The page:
>A woman’s experiences with camel in all it’s permutations are usually interesting. It’s close enough to beige to be neither exhilaratingly good or mood-shrivellingly bad, but it’s far enough away from that perennially tedious shade to be just the right side of interesting. Yes, ‘interesting’ is definitely the word.
Like many girls of my generation, the first time that I saw a camel coat was a particularly sharp Jil Sander number on my mother as a toddler (I was the toddler, not my mother. Camel may be interesting but it isn’t powerful enough to implicate time travel). I remember thinking even then just how impossibly grown-up the long, double-breasted overcoat was – how the shape precisely delineated just how much of an adult my mother was, and still is, in my eyes. It was a world away from the one that I inhabited. I wondered when I would be the grown-up lady with the grown-up coat. I’m still waiting.
The second experience with camels was riding one by the ancient pyramids in Giza last year. As the slurping behemoth bobbed and juddered around unfenced tombs of the pyramid’s foremen and architects, little more than holes in the ground, I got the same feeling that I did when looking upon my mother’s camel coat for the first time. I was just not ready for the experience.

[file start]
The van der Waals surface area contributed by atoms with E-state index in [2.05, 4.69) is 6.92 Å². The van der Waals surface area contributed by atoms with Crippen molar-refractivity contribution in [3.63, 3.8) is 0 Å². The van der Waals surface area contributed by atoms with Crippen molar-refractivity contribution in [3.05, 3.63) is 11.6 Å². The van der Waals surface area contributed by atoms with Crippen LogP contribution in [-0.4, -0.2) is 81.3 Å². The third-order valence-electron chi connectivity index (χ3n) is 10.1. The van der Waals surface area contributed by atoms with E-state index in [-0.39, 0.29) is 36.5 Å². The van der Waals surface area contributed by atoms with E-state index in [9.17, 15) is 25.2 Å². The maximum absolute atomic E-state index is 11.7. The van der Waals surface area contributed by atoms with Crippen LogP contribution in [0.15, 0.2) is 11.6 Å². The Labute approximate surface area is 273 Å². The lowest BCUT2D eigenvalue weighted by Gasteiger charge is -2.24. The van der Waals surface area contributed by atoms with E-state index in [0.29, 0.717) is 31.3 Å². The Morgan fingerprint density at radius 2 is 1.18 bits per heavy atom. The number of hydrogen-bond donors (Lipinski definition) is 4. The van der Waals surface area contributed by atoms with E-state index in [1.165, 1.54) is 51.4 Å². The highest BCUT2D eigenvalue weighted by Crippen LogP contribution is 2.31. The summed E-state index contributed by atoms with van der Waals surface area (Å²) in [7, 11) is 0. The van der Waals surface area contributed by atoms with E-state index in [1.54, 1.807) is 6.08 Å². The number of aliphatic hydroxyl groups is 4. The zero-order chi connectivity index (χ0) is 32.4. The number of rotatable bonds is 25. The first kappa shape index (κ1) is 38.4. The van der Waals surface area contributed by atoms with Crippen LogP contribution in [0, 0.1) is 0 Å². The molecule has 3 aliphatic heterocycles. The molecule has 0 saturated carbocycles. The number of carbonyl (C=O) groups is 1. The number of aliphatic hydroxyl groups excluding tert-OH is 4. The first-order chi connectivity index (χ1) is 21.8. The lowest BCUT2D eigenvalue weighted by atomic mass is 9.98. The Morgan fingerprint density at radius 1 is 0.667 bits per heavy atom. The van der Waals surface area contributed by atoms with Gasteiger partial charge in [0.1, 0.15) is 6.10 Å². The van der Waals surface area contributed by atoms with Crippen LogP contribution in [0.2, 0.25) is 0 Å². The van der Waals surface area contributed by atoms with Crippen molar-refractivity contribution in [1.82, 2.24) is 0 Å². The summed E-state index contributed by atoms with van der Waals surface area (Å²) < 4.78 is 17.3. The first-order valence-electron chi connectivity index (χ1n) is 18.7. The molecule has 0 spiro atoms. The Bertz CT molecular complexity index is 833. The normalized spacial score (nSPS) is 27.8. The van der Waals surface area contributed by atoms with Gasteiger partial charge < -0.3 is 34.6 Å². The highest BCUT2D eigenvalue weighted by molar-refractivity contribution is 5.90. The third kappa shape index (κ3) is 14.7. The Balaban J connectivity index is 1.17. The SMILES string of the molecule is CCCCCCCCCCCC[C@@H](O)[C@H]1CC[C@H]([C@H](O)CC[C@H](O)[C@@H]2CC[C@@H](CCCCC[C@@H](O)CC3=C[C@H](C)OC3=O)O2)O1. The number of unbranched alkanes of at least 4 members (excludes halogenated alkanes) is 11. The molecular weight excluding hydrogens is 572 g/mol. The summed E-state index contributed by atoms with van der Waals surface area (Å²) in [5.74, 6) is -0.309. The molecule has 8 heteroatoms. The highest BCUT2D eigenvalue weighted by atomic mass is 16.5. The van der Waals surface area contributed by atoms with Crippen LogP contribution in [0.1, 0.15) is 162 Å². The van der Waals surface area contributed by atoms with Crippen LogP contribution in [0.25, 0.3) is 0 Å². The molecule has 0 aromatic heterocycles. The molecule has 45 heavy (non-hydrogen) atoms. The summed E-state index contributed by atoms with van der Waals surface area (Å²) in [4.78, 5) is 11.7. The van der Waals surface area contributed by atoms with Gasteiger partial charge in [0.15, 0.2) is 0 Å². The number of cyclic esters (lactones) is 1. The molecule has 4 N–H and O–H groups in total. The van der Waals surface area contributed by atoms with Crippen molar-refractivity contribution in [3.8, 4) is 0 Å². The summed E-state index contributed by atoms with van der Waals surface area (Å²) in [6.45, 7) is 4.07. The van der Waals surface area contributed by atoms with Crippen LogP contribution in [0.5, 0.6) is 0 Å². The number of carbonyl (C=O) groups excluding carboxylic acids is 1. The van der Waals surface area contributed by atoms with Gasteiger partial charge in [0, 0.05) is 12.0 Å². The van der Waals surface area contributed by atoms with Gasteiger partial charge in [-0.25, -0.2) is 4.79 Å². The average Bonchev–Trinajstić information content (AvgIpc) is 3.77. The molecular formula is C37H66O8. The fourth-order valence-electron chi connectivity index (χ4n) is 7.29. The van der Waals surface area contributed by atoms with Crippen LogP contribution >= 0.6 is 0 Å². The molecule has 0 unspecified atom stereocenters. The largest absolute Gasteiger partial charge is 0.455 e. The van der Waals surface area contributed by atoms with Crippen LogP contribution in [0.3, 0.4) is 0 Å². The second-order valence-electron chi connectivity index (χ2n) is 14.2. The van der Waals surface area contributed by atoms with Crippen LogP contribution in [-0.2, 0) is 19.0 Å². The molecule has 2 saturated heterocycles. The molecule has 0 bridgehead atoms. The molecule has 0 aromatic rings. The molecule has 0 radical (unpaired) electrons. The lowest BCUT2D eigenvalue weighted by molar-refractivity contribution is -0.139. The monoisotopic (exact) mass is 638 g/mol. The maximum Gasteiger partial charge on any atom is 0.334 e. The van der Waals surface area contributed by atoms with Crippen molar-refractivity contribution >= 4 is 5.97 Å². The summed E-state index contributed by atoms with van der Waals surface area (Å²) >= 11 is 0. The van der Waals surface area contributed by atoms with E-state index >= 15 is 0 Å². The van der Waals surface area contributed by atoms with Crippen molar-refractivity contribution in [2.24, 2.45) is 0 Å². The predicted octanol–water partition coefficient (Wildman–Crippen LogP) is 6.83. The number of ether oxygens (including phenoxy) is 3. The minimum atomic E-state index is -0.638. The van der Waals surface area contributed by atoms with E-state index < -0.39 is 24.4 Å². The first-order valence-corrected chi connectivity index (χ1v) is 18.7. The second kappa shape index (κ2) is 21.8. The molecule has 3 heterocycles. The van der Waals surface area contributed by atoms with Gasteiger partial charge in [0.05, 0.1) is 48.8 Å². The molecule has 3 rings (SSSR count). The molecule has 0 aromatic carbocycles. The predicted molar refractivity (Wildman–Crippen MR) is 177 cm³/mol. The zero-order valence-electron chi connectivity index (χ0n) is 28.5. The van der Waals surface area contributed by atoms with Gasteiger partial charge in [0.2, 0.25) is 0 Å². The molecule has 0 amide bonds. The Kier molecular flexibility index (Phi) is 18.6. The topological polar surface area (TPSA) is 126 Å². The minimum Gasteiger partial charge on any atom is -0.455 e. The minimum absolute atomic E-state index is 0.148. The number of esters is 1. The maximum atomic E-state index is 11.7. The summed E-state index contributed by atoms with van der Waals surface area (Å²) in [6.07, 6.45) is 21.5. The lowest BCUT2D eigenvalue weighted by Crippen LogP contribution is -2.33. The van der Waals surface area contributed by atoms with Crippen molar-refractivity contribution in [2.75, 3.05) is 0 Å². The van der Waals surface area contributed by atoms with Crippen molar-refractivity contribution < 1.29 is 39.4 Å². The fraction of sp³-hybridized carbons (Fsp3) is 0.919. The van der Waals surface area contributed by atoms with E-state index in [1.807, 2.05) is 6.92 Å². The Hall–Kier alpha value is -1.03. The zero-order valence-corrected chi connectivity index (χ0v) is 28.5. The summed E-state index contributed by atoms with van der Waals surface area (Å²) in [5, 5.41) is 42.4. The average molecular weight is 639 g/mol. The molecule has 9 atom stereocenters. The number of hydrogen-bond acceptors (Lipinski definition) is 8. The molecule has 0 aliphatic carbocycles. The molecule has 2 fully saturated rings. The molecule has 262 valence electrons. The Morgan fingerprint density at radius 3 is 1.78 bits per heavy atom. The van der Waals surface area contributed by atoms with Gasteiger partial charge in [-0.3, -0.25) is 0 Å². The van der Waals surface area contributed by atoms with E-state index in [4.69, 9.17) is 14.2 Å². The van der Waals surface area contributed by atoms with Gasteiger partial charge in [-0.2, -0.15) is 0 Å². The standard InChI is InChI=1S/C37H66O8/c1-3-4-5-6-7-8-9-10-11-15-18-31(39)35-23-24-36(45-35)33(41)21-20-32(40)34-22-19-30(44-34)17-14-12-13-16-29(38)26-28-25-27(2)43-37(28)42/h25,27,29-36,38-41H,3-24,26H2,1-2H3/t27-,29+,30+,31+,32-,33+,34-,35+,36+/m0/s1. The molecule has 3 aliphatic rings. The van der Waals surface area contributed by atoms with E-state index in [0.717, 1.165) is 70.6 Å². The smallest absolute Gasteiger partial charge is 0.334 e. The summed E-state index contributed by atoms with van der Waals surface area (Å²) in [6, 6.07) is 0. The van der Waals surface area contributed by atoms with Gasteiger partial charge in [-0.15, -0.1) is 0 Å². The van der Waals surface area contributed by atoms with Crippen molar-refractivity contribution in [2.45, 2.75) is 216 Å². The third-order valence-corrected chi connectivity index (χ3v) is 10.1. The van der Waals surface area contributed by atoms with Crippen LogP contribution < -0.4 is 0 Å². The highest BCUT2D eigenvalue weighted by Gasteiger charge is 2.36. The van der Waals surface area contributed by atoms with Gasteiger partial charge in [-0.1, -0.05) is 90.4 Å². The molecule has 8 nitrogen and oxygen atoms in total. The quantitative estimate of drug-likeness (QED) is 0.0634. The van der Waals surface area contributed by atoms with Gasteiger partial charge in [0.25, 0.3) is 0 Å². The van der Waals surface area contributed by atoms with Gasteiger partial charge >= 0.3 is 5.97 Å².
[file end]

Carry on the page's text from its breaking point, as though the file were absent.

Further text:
Even though the style reports tell you otherwise, a camel coat is not just for this season; it’s for life. The moment you become an adult is not when you turn 18 and legally ged drunk on lager shandies, it’s when you buy on of these babies. Unlike an actual camel though, a camel coat will not cost you money in food and stable fees. A camel coat will not earn you extra pocket money charging passing tourists for joy rides and it will definitely not spit on you when the going gets tough (but I promise nothing).
In fact, most camel coats aren’t actually made of camel hair but synthetic fibres that are dyed a uniformly dromedary hue. “Oh good”, I hear you sigh, “No animal has been harmed in the making of my new car coat from Oasis”. Bless you, for you are incredibly misinformed (but fair dues for worrying about whether your clothes are ethically sourced or not). Besides wool, camel hair has to be the kindest of all animal fibres, collected from the two humped Bactrian camel and not my stinky Egyptian friend. The best to be had is casually collected of the animals neck and flanks as it falls off during moulting, thus making camel hair harvesting the easiest job since the Arctic got it’s first weatherman.
Many people accuse camel of being nothing but a another word for the dreaded beige. For future reference, real camel is actually a shade of brown. It’s darker than beige, with a golden, honeyed tone. Camel hair also has thermobaric properties that NASA would be proud to develop, enabling the wearer to stay warm in Peruvian mountain snow and cool in desert climes (or just on a windy December day waliking down Patrick Street, if that’s what you prefer). See what I mean about camel being interesting? You can accuse it of being scarily grown-up or a bastardised beige, but it’ll never be boring.